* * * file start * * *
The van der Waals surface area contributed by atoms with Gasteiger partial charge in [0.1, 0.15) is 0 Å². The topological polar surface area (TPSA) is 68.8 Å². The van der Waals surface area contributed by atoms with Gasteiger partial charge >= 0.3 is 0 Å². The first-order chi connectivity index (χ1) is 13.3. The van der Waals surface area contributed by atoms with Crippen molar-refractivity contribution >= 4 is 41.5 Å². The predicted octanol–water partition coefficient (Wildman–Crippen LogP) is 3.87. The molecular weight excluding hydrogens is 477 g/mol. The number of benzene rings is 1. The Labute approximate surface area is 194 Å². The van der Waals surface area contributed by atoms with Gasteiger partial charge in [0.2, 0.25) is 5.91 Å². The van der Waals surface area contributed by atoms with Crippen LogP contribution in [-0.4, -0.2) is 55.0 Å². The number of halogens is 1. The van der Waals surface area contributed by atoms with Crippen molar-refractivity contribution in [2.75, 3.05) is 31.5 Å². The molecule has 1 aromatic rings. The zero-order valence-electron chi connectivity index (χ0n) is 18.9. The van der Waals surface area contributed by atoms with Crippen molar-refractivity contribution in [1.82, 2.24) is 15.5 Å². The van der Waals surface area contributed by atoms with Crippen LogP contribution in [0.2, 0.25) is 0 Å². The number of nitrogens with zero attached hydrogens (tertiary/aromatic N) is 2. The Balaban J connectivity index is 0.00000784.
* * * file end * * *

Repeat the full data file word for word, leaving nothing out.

The van der Waals surface area contributed by atoms with Gasteiger partial charge in [0.1, 0.15) is 0 Å². The topological polar surface area (TPSA) is 68.8 Å². The van der Waals surface area contributed by atoms with Gasteiger partial charge >= 0.3 is 0 Å². The first-order chi connectivity index (χ1) is 13.3. The van der Waals surface area contributed by atoms with Crippen molar-refractivity contribution >= 4 is 41.5 Å². The predicted octanol–water partition coefficient (Wildman–Crippen LogP) is 3.87. The molecular weight excluding hydrogens is 477 g/mol. The number of benzene rings is 1. The Labute approximate surface area is 194 Å². The van der Waals surface area contributed by atoms with Gasteiger partial charge in [0.2, 0.25) is 5.91 Å². The van der Waals surface area contributed by atoms with Crippen LogP contribution in [-0.4, -0.2) is 55.0 Å². The number of halogens is 1. The van der Waals surface area contributed by atoms with Crippen molar-refractivity contribution in [2.75, 3.05) is 31.5 Å². The molecule has 1 aromatic rings. The zero-order valence-electron chi connectivity index (χ0n) is 18.9. The van der Waals surface area contributed by atoms with Crippen molar-refractivity contribution in [1.82, 2.24) is 15.5 Å². The van der Waals surface area contributed by atoms with Crippen LogP contribution in [0.2, 0.25) is 0 Å². The number of nitrogens with zero attached hydrogens (tertiary/aromatic N) is 2. The Balaban J connectivity index is 0.00000784.